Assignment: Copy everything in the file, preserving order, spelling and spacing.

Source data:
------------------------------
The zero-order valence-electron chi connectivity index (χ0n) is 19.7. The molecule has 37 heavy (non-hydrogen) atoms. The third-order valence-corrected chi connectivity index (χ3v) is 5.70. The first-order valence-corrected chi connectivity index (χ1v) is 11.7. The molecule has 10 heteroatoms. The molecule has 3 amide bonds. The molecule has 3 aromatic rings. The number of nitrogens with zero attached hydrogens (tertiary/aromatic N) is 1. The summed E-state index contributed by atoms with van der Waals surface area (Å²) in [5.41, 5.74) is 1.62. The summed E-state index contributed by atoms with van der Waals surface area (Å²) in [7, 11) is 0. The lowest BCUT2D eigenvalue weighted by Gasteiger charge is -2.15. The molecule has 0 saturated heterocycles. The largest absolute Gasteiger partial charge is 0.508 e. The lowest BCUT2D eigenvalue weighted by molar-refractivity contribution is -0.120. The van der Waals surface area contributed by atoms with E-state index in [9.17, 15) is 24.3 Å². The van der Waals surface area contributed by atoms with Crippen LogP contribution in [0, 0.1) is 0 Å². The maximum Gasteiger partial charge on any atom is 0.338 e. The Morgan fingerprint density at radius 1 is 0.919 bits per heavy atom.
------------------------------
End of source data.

The zero-order valence-electron chi connectivity index (χ0n) is 19.7. The molecule has 37 heavy (non-hydrogen) atoms. The third-order valence-corrected chi connectivity index (χ3v) is 5.70. The first-order valence-corrected chi connectivity index (χ1v) is 11.7. The molecule has 10 heteroatoms. The molecule has 3 amide bonds. The molecule has 3 aromatic rings. The number of nitrogens with zero attached hydrogens (tertiary/aromatic N) is 1. The summed E-state index contributed by atoms with van der Waals surface area (Å²) in [5.41, 5.74) is 1.62. The summed E-state index contributed by atoms with van der Waals surface area (Å²) in [7, 11) is 0. The lowest BCUT2D eigenvalue weighted by Gasteiger charge is -2.15. The molecule has 0 saturated heterocycles. The largest absolute Gasteiger partial charge is 0.508 e. The lowest BCUT2D eigenvalue weighted by molar-refractivity contribution is -0.120. The van der Waals surface area contributed by atoms with E-state index in [9.17, 15) is 24.3 Å². The van der Waals surface area contributed by atoms with Crippen LogP contribution in [0, 0.1) is 0 Å². The maximum Gasteiger partial charge on any atom is 0.338 e. The Morgan fingerprint density at radius 1 is 0.919 bits per heavy atom.